The spread of cancer from the primary organ to distant sites involves the movement of clusters of cancer cells and stromal cells from the original tumour through the circulation. Prof Apte aims to characterise these cells so as to identify novel markers that would aid early diagnosis as well as facilitate assessment of treatment response and prognosis.
Prof Apte reported that the most important research finding produced by this Project funded by the PanKind thus far is that circulating pancreatic stellate cells can indeed be isolated in the blood of patients with pancreatic cancer. Furthermore, as these pancreatic stellate cells are likely important in the formation of metastases, Prof Apte’s findings open the door to a new avenue of research in the prevention of pancreatic cancer metastases. Prof Apte effectively isolated circulating tumour cells in the portal vein blood of pancreatic cancer carrying mice. She positively demonstrated that the number of circulating tumour cells in the portal vein is higher than that found in cardiac puncture samples and that the number of such cells in the portal vein correlates with the size of the tumour. Prof Apte has reported that this is also an important finding as it lends further strength to the concept of portal vein sampling in the clinical setting to maximise the probability of successfully obtaining circulating tumour cells for analysis.
“We thank the Foundation for supporting pancreatic cancer research. This Project has led to the first ever successful isolation of circulating pancreatic stellate cells in a pancreatic cancer patient as well as in a mouse model of pancreatic cancer. These findings open a new area of investigation for the prognostication and the treatment of pancreatic cancer.”
~ Prof Minote Apte
What is early detection?
“Early diagnosis of cancer focuses on detecting symptomatic patients as early as possible, so they have the best chance for successful treatment. When cancer care is delayed or inaccessible there is a lower chance of survival, greater problems associated with treatment and higher costs of care.”(1)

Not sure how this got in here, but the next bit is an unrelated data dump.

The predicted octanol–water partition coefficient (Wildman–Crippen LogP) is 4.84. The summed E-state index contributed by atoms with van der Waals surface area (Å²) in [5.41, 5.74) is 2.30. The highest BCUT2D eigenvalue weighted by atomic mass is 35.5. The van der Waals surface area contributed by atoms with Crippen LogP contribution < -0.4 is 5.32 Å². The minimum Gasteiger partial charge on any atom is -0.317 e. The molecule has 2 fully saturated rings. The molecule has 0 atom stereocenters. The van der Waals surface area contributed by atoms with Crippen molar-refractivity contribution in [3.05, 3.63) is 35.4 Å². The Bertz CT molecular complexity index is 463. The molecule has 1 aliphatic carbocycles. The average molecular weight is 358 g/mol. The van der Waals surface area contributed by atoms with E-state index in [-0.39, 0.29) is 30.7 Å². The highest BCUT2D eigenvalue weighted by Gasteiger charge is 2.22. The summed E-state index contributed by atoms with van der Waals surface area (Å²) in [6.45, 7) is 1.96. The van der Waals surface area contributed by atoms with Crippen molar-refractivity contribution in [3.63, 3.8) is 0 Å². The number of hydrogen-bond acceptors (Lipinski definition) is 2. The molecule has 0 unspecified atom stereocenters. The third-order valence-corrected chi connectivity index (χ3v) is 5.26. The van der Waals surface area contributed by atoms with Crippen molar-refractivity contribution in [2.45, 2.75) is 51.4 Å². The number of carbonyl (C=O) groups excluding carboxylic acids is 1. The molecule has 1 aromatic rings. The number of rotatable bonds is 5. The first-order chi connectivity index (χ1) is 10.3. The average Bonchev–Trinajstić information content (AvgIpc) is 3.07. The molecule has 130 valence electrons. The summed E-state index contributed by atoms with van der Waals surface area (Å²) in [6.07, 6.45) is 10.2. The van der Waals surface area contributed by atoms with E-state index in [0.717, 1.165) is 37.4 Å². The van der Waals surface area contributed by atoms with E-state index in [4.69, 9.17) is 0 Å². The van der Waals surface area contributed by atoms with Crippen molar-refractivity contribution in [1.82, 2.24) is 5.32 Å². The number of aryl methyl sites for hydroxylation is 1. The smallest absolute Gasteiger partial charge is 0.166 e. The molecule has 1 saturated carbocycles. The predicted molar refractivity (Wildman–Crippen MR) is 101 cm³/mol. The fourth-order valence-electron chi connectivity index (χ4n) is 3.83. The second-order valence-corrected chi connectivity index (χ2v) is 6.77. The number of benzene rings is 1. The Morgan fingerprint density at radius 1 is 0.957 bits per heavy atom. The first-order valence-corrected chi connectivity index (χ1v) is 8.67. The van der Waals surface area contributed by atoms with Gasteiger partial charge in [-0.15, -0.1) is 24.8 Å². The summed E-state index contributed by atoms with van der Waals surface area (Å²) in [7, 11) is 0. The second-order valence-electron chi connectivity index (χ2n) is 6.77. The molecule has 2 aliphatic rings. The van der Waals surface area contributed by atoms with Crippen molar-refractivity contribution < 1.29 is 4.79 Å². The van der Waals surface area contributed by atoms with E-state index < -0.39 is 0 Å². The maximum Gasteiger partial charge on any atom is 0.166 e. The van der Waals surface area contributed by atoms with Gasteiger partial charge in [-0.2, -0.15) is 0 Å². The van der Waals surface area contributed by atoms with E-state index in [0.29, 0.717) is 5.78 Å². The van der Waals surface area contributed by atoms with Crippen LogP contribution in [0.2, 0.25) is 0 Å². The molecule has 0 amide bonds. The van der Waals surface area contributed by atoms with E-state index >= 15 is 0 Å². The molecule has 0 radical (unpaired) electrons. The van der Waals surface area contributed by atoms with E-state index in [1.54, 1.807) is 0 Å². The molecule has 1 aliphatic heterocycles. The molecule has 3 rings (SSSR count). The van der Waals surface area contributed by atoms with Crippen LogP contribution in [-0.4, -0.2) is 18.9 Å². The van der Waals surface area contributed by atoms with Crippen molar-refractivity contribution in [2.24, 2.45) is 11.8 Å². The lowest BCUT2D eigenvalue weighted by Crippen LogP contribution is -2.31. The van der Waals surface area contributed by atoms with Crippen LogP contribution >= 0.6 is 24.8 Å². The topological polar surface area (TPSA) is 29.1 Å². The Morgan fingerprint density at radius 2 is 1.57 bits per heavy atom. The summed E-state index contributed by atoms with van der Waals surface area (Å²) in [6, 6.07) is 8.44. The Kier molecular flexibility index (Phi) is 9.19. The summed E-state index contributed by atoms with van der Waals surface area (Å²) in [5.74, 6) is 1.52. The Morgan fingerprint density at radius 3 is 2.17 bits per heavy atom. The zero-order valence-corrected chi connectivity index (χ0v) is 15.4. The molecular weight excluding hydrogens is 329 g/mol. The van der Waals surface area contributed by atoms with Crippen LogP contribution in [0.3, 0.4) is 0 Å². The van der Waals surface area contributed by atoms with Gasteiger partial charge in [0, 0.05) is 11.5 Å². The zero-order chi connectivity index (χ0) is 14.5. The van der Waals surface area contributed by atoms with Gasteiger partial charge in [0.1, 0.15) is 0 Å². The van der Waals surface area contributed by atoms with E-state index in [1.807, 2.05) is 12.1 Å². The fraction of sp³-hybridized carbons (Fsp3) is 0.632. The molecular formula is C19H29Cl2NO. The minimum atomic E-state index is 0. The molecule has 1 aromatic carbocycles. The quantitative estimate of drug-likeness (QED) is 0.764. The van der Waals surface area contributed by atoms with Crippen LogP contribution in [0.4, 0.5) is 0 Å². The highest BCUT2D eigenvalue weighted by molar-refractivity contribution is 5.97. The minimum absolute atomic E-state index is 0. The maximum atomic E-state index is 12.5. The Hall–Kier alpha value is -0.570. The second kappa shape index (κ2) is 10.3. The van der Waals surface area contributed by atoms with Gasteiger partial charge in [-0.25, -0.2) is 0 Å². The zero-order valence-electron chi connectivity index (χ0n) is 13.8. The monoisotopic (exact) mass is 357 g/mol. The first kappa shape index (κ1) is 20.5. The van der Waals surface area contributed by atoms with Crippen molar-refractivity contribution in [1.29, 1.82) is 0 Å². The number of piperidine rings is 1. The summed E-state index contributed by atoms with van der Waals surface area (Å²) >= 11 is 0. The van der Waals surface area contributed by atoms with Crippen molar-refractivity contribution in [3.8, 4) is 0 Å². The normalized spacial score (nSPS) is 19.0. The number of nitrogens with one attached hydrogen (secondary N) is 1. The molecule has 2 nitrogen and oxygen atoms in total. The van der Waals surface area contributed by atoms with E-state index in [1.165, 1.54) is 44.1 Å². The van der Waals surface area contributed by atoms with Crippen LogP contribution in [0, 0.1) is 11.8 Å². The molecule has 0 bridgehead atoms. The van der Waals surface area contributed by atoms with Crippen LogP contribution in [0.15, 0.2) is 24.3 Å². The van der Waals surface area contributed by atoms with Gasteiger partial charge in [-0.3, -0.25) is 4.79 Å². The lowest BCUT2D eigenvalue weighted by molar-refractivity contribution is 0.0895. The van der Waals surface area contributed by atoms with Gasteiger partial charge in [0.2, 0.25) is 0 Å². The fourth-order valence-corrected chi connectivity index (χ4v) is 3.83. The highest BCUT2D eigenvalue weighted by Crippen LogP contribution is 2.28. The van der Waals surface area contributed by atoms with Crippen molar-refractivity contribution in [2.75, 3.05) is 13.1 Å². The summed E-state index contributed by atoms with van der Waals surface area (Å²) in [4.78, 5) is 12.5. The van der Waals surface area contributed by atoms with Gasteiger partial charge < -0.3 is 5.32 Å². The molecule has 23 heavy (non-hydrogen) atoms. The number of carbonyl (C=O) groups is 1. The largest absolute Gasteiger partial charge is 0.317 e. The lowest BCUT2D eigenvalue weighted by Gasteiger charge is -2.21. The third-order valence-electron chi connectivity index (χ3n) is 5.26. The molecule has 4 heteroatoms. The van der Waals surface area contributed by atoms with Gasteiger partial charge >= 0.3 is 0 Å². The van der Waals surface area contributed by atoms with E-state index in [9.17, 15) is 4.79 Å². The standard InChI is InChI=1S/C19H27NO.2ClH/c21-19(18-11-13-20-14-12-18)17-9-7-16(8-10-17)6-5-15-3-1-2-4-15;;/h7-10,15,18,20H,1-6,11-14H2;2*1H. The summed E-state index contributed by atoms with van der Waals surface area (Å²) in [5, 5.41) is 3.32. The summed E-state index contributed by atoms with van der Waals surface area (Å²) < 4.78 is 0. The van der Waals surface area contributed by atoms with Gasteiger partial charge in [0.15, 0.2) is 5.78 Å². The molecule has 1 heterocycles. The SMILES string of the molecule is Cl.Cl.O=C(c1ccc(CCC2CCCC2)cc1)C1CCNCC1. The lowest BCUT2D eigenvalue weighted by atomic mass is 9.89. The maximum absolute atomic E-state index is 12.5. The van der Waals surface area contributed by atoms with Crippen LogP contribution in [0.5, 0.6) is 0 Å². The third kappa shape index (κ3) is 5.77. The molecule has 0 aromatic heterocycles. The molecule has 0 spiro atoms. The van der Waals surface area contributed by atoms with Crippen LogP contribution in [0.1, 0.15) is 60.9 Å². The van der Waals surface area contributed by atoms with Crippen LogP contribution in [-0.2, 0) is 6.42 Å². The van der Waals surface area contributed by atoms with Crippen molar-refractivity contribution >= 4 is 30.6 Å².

Why is early detection important?
People who have pancreatic cancer diagnosed in the early stages of disease have better outcomes. If pancreatic cancer is detected before it has grown too large or spread to other areas in the body there are more treatment options available, including surgery.
Only around 10% of pancreatic cancers are diagnosed before they spread. However, if detected early, long-term (5 years +) survival rates are 10 times higher than if the cancer has already spread. It is important to remember that while survival statistics give an indication of prognosis on a population level scale, they cannot describe individual cases.(2,3)
Early detection also provides greater time and opportunity for patients to participate in research, accelerating discovery and treatment options.
Source: US National Cancer Institute
Why is pancreatic cancer hard to diagnose?
- The symptoms of pancreatic cancer are not always obvious, come and go and can change over time.
- The pancreas is located deep within the body, so it can be hard to see or feel a tumour from a physical exam.
- Current diagnostic tests do not always detect small, pre-cancerous or early-stage tumours.
- While there are several diagnostic tests available, there is not yet a single standard test.
- There are no proven biological markers that can be used to determine if you have pancreatic cancer.
- As pancreatic cancer is a less common cancer, population-wide screening programs are not recommended, and researchers are yet to determine conclusively which are the best sections of the population to screen.
Thank you to the clinicians, researchers, patients, and carers who have helped us create and review our website information and support resources, we could not have done it without you.